RVG – ‘Feral’ review: Melbourne post-punks spin tales of heartache, confusion and overwhelming love

The four-piece have taken a major step up on album two, which puts the world to rights with a swagger

RVG’s 2017 debut album was made for $150 and sounded like it was held together with safety pins and good intentions. Scrappy, sincere and bursting with rugged pain, the post-punk, eight-track ‘A Quality Of Mercy’ felt as though it could come apart at the seams at a moment’s notice.

Three years later, and with headlining and international tours – plus support slots with Pixies and Faith No More – under their belt, the Melbourne indie scamps are back with the forward-thinking ‘Feral’. “We’re just not the same any more,” sings frontwoman Romy Vager on the surprisingly jubilant ‘I Used To Love You’. Truer words have never been spoken.

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While their debut was fuzzy and full of nervous urgency, RVG snarl and strut through the more assured ‘Feral’. Opener ‘Alexandra’, which sounds like London post-punk urchins Shame knocking about with The Smiths, takes the anger and confusion of a divisive, post-Trump world and lets it burn. It’s a song about oppression and the struggle to remain fearless in the face of uncertainty. RVG know that “they set fire to people like you just for looking them in the eye,” but still refuse to hide. That red-hot confidence flows through ‘Feral’.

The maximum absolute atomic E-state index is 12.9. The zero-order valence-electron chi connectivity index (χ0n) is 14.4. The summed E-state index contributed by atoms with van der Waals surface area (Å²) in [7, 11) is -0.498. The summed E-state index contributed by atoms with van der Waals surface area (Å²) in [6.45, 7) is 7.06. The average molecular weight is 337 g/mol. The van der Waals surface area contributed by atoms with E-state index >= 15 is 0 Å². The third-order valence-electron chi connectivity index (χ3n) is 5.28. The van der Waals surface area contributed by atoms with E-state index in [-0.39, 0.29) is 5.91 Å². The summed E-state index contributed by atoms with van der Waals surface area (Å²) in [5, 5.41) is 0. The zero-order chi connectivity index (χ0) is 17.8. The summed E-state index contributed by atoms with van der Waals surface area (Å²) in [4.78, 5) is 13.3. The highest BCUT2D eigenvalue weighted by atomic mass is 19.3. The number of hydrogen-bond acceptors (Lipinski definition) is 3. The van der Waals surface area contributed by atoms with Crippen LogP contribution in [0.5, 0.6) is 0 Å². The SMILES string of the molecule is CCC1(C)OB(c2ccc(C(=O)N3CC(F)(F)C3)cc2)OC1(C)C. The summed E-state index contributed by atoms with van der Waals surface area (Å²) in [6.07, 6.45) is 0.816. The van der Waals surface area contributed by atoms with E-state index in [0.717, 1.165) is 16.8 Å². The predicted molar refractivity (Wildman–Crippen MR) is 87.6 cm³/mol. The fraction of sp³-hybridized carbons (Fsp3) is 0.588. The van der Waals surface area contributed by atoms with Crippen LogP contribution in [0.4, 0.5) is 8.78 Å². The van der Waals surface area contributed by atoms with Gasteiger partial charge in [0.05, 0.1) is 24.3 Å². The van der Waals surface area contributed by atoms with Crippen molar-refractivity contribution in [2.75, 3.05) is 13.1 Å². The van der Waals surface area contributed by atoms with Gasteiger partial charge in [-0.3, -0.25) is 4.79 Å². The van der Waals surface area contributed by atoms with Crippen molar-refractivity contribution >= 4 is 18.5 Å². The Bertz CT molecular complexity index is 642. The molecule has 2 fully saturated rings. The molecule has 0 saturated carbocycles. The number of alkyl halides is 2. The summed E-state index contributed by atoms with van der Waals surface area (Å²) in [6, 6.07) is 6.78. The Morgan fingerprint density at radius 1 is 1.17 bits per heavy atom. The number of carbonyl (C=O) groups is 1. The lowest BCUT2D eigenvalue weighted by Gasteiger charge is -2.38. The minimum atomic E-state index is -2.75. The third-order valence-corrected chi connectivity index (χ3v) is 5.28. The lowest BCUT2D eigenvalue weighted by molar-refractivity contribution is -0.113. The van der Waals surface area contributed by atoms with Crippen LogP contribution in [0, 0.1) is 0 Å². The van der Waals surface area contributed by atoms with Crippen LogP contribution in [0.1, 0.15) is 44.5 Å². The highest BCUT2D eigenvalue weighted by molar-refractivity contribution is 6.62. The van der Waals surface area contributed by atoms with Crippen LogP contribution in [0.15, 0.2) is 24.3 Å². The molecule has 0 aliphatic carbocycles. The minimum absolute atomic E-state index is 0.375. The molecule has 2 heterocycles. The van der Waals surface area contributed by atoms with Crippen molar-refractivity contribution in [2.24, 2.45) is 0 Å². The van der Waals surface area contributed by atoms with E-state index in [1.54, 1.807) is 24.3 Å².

The buoyant ‘Little Sharky’ sees them dance about like The Cure on a sunny day, while ‘Prima Donna’ packs a punk bite. ‘Perfect Day’ ties softly delivered lyrics (“I only want you to see the things I think you deserve / You’ve got too much going on right now”) with twinkling guitars, before ‘Help Somebody’ delivers a goth disco. On the latter Vager laments that “the rules of the game have changed / Just being nice ain’t good enough these days,” before a dizzying surf-pop breakdown provides comfort in sound.

The 10-song ‘Feral’ bows out with the slow-burning ‘Photograph’. Epic but never indulgent, this tale gradually unravels across its seven-minute runtime, Vager putting the world to rights over blossoming guitars. “The universe is flawed and people make things worse,” she sighs, before acknowledging that this too will pass: “Frame a picture of this moment… Things don’t look as bad in a photograph.”

Snapshots of confrontation, confusion and heartache sit alongside overwhelming moments of pure love. This is the sound of a band coming of age, and ‘Feral’ depicts RVG as the heartbreaking, soul-embracing force for good that they’ve threatened to be from the very start.

Details:

RVG album cover for second studio album Feral

  • Release date: April 24
  • Record label: Our Golden Friend
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